Friday, September 3, 2010


Backtracking to my arrival in Italy, I was met at the exit of the airport in Rome by Lidia and Carlo. Fiumicino airport was a zoo that day, as it was the last day of the Italian holiday season and Italians were coming home from all over the world. I was glad to get out of there! The Spighis whisked me away and dropped me off downtown at my B&B, though we made plans to meet the next day for dinner. Perfect! I was very pleased with Little Italy, a B& B situated near the Termini train station, within walking distance of many Roman sites and access to the subway.


Run by Rene, an attentive Dutch man who's been living in Rome for 20 years, I was very pleased with the comfy room I was given. I settled in and then walked to familiar tourist sites: the Trevi fountain, Piazza Navona, the Spanish steps, etc. For dinner, I tried a trattoria near the B&B that Rene had recommended. I was eager to try bucatini all'amatriciana, a Roman dish that is best served in Rome. The waiter neglected me in favor of tables with more people, and I started getting peeved. After an hour, I received the antipasto, bruschetta ai carciofi (grilled bread with artichoke topping) and a glass of wine. Still no pasta.

Two Italian couples sitting nearby, who arrived after I did, asked if I'd already eaten. When I told them I'd been waiting for an hour, they were not happy, knowing their food would be coming after mine. We waited nearly another hour, then the two couples simply got up and left. I followed them, leaving enough money to cover the bruschetta and wine. Uffa! By this time, it was nearing midnight, and I was no longer hungry for pasta anyway. When I told Rene about it the next day, he was appalled. Not a typical experience, I was happy to know. Perhaps the kitchen staff had not yet returned from holiday?

The next day, I got up early to explore Gianicolo, a park I'd been wanting to see since last year. I needn't have bothered. I took the Metro (subway) to the Vatican, walked by the long lines of tourists waiting to get in to St. Peter's (already seen it), and over to the park, which was a big disappointment. Great view of Rome, but it was dirty, crowded with cars, and there was no real sense of open space like Pincio, a lovely park on the other side of Rome. In addition, I had underestimated how long it would take me to walk back to Termini, where I'd made arrangements to meet my friend Deborah for lunch at noon. I'd hoped to have time to meander through Trastevere, my favorite area of Rome, but instead I rushed to take a bus over to Termini. I arrived just in time for our meeting.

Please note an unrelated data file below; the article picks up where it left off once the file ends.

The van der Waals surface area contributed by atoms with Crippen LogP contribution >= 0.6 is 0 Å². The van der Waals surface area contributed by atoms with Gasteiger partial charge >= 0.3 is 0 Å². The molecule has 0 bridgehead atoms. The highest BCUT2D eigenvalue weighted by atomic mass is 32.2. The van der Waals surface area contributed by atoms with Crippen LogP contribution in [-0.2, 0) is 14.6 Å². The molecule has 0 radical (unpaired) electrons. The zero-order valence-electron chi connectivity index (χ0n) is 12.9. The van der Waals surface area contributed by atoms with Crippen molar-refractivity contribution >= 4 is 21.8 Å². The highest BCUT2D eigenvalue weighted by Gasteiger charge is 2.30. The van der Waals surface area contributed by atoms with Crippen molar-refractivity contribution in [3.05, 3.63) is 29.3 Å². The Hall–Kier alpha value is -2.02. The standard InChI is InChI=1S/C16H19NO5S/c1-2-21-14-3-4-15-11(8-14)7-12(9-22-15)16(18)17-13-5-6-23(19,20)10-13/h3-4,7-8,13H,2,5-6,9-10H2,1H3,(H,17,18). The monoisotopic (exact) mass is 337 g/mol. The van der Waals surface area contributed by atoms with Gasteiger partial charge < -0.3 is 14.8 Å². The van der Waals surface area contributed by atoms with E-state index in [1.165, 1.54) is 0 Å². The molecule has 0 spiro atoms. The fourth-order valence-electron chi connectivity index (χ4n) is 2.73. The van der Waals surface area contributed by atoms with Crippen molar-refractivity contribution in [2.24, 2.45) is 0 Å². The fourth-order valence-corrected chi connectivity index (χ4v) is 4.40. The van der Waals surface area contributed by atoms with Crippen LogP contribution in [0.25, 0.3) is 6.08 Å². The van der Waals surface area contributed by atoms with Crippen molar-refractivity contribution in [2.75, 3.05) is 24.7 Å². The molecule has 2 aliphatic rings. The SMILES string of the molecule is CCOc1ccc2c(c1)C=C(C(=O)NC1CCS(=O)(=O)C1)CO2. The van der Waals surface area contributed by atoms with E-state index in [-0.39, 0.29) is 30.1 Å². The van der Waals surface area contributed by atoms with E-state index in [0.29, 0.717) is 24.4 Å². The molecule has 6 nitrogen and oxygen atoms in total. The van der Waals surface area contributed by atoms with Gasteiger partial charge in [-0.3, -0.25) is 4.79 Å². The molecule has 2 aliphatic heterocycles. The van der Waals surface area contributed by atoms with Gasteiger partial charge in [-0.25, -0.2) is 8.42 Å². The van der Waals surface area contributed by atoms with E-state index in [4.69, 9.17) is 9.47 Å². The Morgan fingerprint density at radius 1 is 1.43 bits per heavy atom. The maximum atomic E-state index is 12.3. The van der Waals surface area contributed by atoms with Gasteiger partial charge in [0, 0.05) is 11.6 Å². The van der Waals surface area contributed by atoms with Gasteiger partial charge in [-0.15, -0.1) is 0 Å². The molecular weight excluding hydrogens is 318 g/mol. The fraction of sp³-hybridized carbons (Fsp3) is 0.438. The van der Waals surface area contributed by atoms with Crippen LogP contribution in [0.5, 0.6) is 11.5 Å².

We walked back the way I'd just come, past the Colosseo and Foro Romano, working our way towards the "ghetto," stopping to visit some interesting churches along the way. Deborah led the way to a great sidewalk cafe, where I had the pasta I'd missed out on the night before, along with alici fritte (fried anchovies), an antipasto that Deborah recommended. Quite tasty and not what I expected at all. The only anchovies I've known about have an intense flavor, because they've been cured and canned (they also have a different name: acciughe). Fresh anchovies don't have the fishy taste or smell, and are quite delicious. Deborah and I had a good visit, and I enjoyed hearing about her recent travels to Sweden and Finland, to see the midnight sun. We have similar travel aspirations, but different destinations. On the way back to Termini, we passed Torre Argentina, the famous Roman cat sanctuary, near some ancient ruins. Deborah is an avid cat lover and it was interesting to see this unique home to many abandoned cats.

We parted at 5 pm, and I returned to the B&B to grade final essays for my online class, finishing just in time to meet with Carlo and Lidia at 8:30 for dinner. (Typical dinner time in Italy). They picked me up and drove me to a small restaurant nearby. I was not hungry for pasta after my lunch with Deborah, so I ordered prosciutto with melon and grilled vegetables, while they both had pasta dishes. Lidia ordered a special dessert invented by the chef, a kind of chocolate brulee, over a syrup made from clementines. Squisito! (Yummissimo!) It was too rich to eat much of it, and in Italy, you NEVER ask to take home what you don't eat, so I left half of it there, uneaten. Ah well, there's always more opportunities to eat chocolate in Italy!

Lidia and I at Villa Borghese, 2009

I got back to the B&B about 10:30 and was ready to crash. I got up early the next day to buy my ticket early at the train station, then walked back a few hours later, my two heavy bags in tow (grazie a dio for wheeled luggage!) I rode the Eurostar, a fast train that takes only 1 and 1/2 hours to arrive in Florence. Very comfortable ride....across from me was a woman traveling with a cat, and it sat in its container on the table between us. Another Roman cat, it seems....

When I arrived in Florence, I called the agency that I rented the apartment from, and they agreed to meet me at the apartment in 15 minutes. The streets were thick with tourists, but I made my way, hauling my bags behind me along the cobbled streets, and arrived just as Mattias, a young man from the agency showed up to check me in. Unbeknownst to either of us, we'd be seeing a lot of each other in the next few days.

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